32 32 Steps in the CPM with Single Time Estimate 1. Activity Identification 2. Activity Sequencing and Network Construction 3. Determine the critical path From the critical path all of the project and activity timing information can be obtained
33 CPM with Single Time Estimate Example #2 33 Consider the following consulting project: Activity Designation Immed. Pred. Time (Weeks) Assess customer's needs A None 2 Write and submit proposal B A 3 Obtain approval C A 4 Develop service vision and goals D B,C 4 Train employees E C 2 Quality improvement pilot groups F D, E 5
34 First draw the network Activity Description Activity Time Earliest Start Latest Start Earliest Finish Latest Finish B 3 D 4 Act. Imed. Pred. Time A None 2 B A 3 C A 4 D B,C 4 E C 2 F D,E 5 34 A 2 F 5 C 4 E 2
35 Determine slack times and Critical Path 35 A S= 0 B 2 5 D S= 1 S= 0 C 2 6 E S= 0 S= 2 F S= 0
36 P.E.R.T. Program Evaluation and Review Technique: CPM with Three Activity Time Estimates 36 Task Immediate Optimistic Most Likely Pessimistic Predecessors A None B None C A D A E C F D G B H E,F I G,H
37 Ex 2. Expected Time Calculations 37 Task Immediate Predecesors Expected Time A None 7 B None C A 14 D A 5 E C 11 F D 7 G B 11 H E,F 4 I G,H 18 Opt.Time + 4(Most Likely Time) + Pess.Time Expected Time = 6 3 4(6) 15 Expected Time = 6 Immediate Task Predecesors Optimistic Most Likely Pessimistic A None B None C A D A E C F D G B H E,F I G,H
38 Ex 2. Expected Time Calculations 38 Task Immediate Predecesors Expected Time A None 7 B None C A 14 D A 5 E C 11 F D 7 G B 11 H E,F 4 I G,H 18 Opt.Time + 4(Most Likely Time) + Pess.Time Expected Time = 6 2 4(4) 14 Expected Time = 6 Immediate Task Predecesors Optimistic Most Likely Pessimistic A None B None C A D A E C F D G B H E,F I G,H
39 Ex 2. Expected Time Calculations 39 Task Immediate Predecesors Expected Time A None 7 B None C A 14 D A 5 E C 11 F D 7 G B 11 H E,F 4 I G,H 18 Opt.Time + 4(Most Likely Time) + Pess.Time Expected Time = 6 6 4(12) 30 Expected Time = 6 Immediate Task Predecesors Optimistic Most Likely Pessimistic A None B None C A D A E C F D G B H E,F I G,H
40 40 Example 2. Network Start 0 A 7 C 14 D 5 E 11 F 7 Duration = 54 Days H 4 I 18 B 5.33 G 11 Finish 0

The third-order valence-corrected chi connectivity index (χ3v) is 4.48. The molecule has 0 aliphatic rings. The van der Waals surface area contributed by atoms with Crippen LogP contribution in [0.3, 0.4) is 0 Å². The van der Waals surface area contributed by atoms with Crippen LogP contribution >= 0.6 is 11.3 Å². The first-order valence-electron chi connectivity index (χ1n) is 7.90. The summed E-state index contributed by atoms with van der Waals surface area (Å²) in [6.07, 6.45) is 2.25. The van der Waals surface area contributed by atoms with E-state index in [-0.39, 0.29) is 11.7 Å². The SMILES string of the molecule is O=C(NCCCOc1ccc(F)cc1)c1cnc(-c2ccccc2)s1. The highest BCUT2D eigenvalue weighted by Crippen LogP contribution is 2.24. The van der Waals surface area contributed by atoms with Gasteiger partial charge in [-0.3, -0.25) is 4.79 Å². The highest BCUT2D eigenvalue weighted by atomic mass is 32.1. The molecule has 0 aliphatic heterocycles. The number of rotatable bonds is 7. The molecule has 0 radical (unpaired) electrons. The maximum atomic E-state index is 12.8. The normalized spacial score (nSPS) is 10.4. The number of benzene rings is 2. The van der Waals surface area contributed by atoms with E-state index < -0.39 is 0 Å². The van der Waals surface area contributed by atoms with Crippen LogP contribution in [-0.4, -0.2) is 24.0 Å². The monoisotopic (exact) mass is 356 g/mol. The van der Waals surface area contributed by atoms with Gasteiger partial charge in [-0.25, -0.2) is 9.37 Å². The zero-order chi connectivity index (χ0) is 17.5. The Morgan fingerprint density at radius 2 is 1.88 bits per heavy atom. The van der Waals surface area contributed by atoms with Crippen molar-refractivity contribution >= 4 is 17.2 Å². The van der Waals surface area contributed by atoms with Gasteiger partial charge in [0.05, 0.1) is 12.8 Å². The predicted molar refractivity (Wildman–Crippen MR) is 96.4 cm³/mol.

41 41 Example 2. Probability Exercise What is the probability of finishing this project in less than 53 days? p(t < D) Z = D - T E 2 cp D=53 T E = 54 t
42 Activity Variance 2 Pessim.- Optim. = Task Optimistic Most Likely Pessimistic Variance A B C D E F G H I (Sum the variance along the critical path.) 2 = 41
43 43 p(t < D) Z = D=53 D - T E 2 cp = = T E = 54 t p(z < -.156) =.438, or 43.8 % See Excel function NORMDIST There is a 43.8% probability that this project will be completed in less than 53 weeks.
44 Using Excel function NORMDIST 44 D=53 T E = 54 There is a 43.8% probability that this project will be completed in less than 53 weeks.
45 45 Ex 2. Additional Probability Exercise What is the probability that the project duration will exceed 56 weeks?
46 46 Example 2. Additional Exercise Solution p(t < D) T E = 54 D=56 t Z = D - T E 2 cp = =.312 p(z >.312) =.378, or 37.8 % In Excel use =1-NORMDIST(56,54,sqrt(41),true)
47 47 In Class Example Activity Immediate Predecessors Optimistic Most Likely Pessimistic A B C A D A E B F C,D G D,E H F,G Draw the Network. 2. What is the critical path? 3. What is the expected project completion time 4. What is the variance of the project 5. What is the probability of completing the project within 16 days?
48 48 In class Expected Times and Variance Activity Immediate Predecessors Optimistic Most Likely Pessimistic Expected Times Variance A B C A D A E B F C,D G D,E / H F,G /
49 Determine slack times and Critical Path 49 A 3 C 2 F 4 Start D G H /6 3 5/6 B 2 E 5 Activity Immediate Predecessors Expected Times A - 3 B - 2 C A 2 D A 3 E B 5 F C,D 4 G D,E 3 5/6 H F,G 3 5/6
50 Determine slack times and Critical Path 50 A /6 3 5/6 C /6 6 5/6 F /6 10 5/6 cp cp T E Start 0 D /6 6 5/6 G /6 3 5/ /6 H 10 5/6 14 2/3 3 5/6 10 5/6 14 2/3 B E Activity Expected Times Variance A B C D E F G 3 5/ H 3 5/
52 Time-Cost Models 52 Basic Assumption: Relationship between activity completion time and project cost Time Cost Models: Determine the optimum point in time-cost tradeoffs Activity direct costs Project indirect costs Activity completion times
53 53 CPM Assumptions/Limitations Project activities can be identified as entities (There is a clear beginning and ending point for each activity.) Project activity sequence relationships can be specified and networked Project control should focus on the critical path The activity times follow the beta distribution, with the variance of the project assumed to equal the sum of the variances along the critical path Project control should focus on the critical path